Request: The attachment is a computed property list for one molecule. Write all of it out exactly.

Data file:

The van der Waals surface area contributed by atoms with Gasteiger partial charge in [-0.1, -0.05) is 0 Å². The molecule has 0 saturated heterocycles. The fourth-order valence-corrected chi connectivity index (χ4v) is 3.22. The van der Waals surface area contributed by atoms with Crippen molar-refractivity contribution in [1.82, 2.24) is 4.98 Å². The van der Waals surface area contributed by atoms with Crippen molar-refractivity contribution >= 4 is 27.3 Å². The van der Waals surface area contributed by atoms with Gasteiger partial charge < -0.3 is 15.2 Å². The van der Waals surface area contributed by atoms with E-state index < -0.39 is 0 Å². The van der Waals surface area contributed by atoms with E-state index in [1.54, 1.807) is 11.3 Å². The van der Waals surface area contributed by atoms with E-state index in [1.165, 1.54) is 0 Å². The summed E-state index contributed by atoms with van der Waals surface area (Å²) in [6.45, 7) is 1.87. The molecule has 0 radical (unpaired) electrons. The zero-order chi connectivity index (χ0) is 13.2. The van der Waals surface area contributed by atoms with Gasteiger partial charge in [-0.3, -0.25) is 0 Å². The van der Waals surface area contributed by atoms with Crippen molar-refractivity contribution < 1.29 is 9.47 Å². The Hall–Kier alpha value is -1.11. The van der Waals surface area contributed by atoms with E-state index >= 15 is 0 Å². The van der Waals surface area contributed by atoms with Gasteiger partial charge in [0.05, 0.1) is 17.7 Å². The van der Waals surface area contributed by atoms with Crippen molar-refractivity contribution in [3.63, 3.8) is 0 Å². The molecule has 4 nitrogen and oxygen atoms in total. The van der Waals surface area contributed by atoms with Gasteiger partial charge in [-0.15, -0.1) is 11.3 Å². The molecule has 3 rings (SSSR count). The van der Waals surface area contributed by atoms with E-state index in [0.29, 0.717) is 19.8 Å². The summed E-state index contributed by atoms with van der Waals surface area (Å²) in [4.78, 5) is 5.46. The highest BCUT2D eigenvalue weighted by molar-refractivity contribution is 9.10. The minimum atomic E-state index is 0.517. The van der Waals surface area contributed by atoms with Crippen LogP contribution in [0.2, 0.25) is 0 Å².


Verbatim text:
The van der Waals surface area contributed by atoms with Gasteiger partial charge in [-0.1, -0.05) is 0 Å². The molecule has 0 saturated heterocycles. The fourth-order valence-corrected chi connectivity index (χ4v) is 3.22. The van der Waals surface area contributed by atoms with Crippen molar-refractivity contribution in [1.82, 2.24) is 4.98 Å². The van der Waals surface area contributed by atoms with Crippen molar-refractivity contribution >= 4 is 27.3 Å². The van der Waals surface area contributed by atoms with Gasteiger partial charge < -0.3 is 15.2 Å². The van der Waals surface area contributed by atoms with E-state index < -0.39 is 0 Å². The van der Waals surface area contributed by atoms with E-state index in [1.54, 1.807) is 11.3 Å². The van der Waals surface area contributed by atoms with E-state index in [1.165, 1.54) is 0 Å². The summed E-state index contributed by atoms with van der Waals surface area (Å²) in [6.45, 7) is 1.87. The molecule has 0 radical (unpaired) electrons. The zero-order chi connectivity index (χ0) is 13.2. The van der Waals surface area contributed by atoms with Gasteiger partial charge in [-0.3, -0.25) is 0 Å². The van der Waals surface area contributed by atoms with Crippen molar-refractivity contribution < 1.29 is 9.47 Å². The Hall–Kier alpha value is -1.11. The van der Waals surface area contributed by atoms with E-state index >= 15 is 0 Å². The van der Waals surface area contributed by atoms with Gasteiger partial charge in [0.05, 0.1) is 17.7 Å². The van der Waals surface area contributed by atoms with Crippen molar-refractivity contribution in [3.63, 3.8) is 0 Å². The molecule has 4 nitrogen and oxygen atoms in total. The van der Waals surface area contributed by atoms with Gasteiger partial charge in [-0.15, -0.1) is 11.3 Å². The molecule has 3 rings (SSSR count). The van der Waals surface area contributed by atoms with E-state index in [0.29, 0.717) is 19.8 Å². The summed E-state index contributed by atoms with van der Waals surface area (Å²) in [4.78, 5) is 5.46. The highest BCUT2D eigenvalue weighted by molar-refractivity contribution is 9.10. The minimum atomic E-state index is 0.517. The van der Waals surface area contributed by atoms with Crippen LogP contribution in [0.2, 0.25) is 0 Å².